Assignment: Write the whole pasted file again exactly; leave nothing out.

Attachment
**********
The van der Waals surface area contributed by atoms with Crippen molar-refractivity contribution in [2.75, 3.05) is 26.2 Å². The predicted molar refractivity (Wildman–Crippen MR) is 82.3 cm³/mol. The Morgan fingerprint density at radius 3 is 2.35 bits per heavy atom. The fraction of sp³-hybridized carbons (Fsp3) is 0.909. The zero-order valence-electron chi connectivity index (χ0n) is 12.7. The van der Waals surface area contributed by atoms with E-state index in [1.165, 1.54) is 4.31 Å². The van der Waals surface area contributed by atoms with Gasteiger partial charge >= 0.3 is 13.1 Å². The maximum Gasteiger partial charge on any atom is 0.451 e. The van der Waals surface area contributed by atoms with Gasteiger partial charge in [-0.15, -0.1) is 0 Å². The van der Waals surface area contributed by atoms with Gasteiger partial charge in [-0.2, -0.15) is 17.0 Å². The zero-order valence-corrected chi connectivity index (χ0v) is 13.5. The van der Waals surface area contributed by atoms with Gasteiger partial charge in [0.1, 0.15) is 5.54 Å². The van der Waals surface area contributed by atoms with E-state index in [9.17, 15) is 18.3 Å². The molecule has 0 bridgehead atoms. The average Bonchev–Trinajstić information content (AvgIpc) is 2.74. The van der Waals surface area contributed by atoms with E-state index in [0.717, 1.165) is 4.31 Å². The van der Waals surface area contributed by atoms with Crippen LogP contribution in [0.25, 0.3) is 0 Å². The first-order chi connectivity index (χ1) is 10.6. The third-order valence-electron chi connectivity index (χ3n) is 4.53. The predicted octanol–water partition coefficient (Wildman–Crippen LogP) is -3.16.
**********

The van der Waals surface area contributed by atoms with Crippen molar-refractivity contribution in [2.75, 3.05) is 26.2 Å². The predicted molar refractivity (Wildman–Crippen MR) is 82.3 cm³/mol. The Morgan fingerprint density at radius 3 is 2.35 bits per heavy atom. The fraction of sp³-hybridized carbons (Fsp3) is 0.909. The zero-order valence-electron chi connectivity index (χ0n) is 12.7. The van der Waals surface area contributed by atoms with E-state index in [1.165, 1.54) is 4.31 Å². The van der Waals surface area contributed by atoms with Gasteiger partial charge >= 0.3 is 13.1 Å². The maximum Gasteiger partial charge on any atom is 0.451 e. The van der Waals surface area contributed by atoms with Gasteiger partial charge in [-0.15, -0.1) is 0 Å². The van der Waals surface area contributed by atoms with Gasteiger partial charge in [-0.2, -0.15) is 17.0 Å². The zero-order valence-corrected chi connectivity index (χ0v) is 13.5. The van der Waals surface area contributed by atoms with Gasteiger partial charge in [0.1, 0.15) is 5.54 Å². The van der Waals surface area contributed by atoms with E-state index in [9.17, 15) is 18.3 Å². The molecule has 0 bridgehead atoms. The average Bonchev–Trinajstić information content (AvgIpc) is 2.74. The van der Waals surface area contributed by atoms with E-state index in [0.717, 1.165) is 4.31 Å². The van der Waals surface area contributed by atoms with Crippen LogP contribution in [0.25, 0.3) is 0 Å². The first-order chi connectivity index (χ1) is 10.6. The third-order valence-electron chi connectivity index (χ3n) is 4.53. The predicted octanol–water partition coefficient (Wildman–Crippen LogP) is -3.16.